The drama has two acts, and a curtain is shaking between them in the wind. Down there – a long way down – are people, railways, and dreams.
Above them, above me, are the kings of the Alps, the greatest mountains this side of the Caucasus. Most of the highest summits are within a few miles, splitting the clouds and cradling their glaciers.
And that curtain – it’s made of trees. It might be valley meadows and alpine crags that dominate Switzerland’s image, unsurprising given their wholesale assault on human senses. But between them are the trees, a forest sweet with pine sap and scurrying with life.
In fact, about a third of Switzerland is forest, and when the mountains start rising it is conifers that dominate. In them, beech martens bounce and red squirrels bury pine cones.
It is quiet, footsteps on fallen needles –
A raven barks.
For a moment I’m remembering Canada, being alerted by ravens to a nearby cougar. Ravens and large carnivores are linked together as much as the mountains and the river. Cougars are not indigenous to Europe, but we do have one large cat: the Eurasian lynx, snowshoe-pawed and ears flagged with tufts. A much larger species than its North American counterpart, it preys mostly on roe deer. Lynx were reintroduced to Switzerland fifty years ago and have a small presence in the Alps. So do wolves, which returned of their own accord from Italy.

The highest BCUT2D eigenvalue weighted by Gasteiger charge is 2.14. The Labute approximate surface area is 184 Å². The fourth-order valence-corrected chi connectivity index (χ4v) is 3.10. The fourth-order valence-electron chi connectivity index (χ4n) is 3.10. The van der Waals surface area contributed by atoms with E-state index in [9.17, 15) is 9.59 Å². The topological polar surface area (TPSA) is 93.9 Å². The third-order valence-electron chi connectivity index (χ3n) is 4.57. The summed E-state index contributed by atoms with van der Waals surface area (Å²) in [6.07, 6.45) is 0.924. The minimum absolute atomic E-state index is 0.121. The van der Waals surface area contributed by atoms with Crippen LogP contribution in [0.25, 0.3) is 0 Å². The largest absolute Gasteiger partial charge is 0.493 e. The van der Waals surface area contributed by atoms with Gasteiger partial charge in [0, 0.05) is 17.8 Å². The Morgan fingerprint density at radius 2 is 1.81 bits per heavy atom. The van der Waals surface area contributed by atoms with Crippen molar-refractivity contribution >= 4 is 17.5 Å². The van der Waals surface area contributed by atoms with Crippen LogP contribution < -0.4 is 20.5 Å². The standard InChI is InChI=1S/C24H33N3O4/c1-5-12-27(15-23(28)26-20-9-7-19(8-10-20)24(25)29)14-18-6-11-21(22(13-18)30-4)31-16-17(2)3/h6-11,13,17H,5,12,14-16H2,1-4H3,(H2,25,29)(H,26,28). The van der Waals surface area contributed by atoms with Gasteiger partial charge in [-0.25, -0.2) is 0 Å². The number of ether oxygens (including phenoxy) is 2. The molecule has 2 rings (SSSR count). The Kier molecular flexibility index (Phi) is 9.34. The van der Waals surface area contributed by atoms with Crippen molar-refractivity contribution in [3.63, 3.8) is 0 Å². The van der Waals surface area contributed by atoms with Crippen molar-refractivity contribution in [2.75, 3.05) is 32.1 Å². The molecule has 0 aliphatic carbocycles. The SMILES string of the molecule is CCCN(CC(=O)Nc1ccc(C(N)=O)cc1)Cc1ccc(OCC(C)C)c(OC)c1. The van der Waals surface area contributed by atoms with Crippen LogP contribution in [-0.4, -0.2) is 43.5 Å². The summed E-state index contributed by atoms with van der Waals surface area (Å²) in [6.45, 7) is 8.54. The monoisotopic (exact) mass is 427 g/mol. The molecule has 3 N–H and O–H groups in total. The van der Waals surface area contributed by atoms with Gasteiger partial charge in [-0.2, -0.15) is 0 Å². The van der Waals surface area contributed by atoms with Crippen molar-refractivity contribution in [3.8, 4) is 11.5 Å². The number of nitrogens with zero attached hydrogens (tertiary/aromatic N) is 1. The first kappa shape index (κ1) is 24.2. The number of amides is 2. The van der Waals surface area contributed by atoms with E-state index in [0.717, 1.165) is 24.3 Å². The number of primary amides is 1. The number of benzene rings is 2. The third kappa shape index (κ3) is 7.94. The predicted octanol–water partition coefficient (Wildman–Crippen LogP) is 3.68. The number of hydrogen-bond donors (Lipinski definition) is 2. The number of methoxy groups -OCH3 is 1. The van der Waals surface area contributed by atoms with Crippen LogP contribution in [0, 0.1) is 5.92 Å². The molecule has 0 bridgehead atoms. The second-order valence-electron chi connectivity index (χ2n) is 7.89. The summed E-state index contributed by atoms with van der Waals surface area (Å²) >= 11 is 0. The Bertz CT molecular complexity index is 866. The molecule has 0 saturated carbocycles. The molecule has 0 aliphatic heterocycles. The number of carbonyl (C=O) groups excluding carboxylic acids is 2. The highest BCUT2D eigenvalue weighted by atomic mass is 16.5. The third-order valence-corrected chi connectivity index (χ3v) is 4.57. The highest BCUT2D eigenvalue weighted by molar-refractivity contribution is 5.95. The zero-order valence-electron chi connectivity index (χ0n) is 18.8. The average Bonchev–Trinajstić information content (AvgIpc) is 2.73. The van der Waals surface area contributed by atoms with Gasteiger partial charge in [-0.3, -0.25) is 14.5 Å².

Like large carnivores almost everywhere, their relationship with rural communities is not easy, but conservationists try to find ways for people and nature to coexist. Perhaps in the future, ravens will not have far to look.
In the here and now, the forest floor is growing sapphires. Wild gentians abound.
And amethysts; I’m not sure about this one, unless it is a mountain pasqueflower.
It is the pattern on the curtain – the complex threads of landscape and life.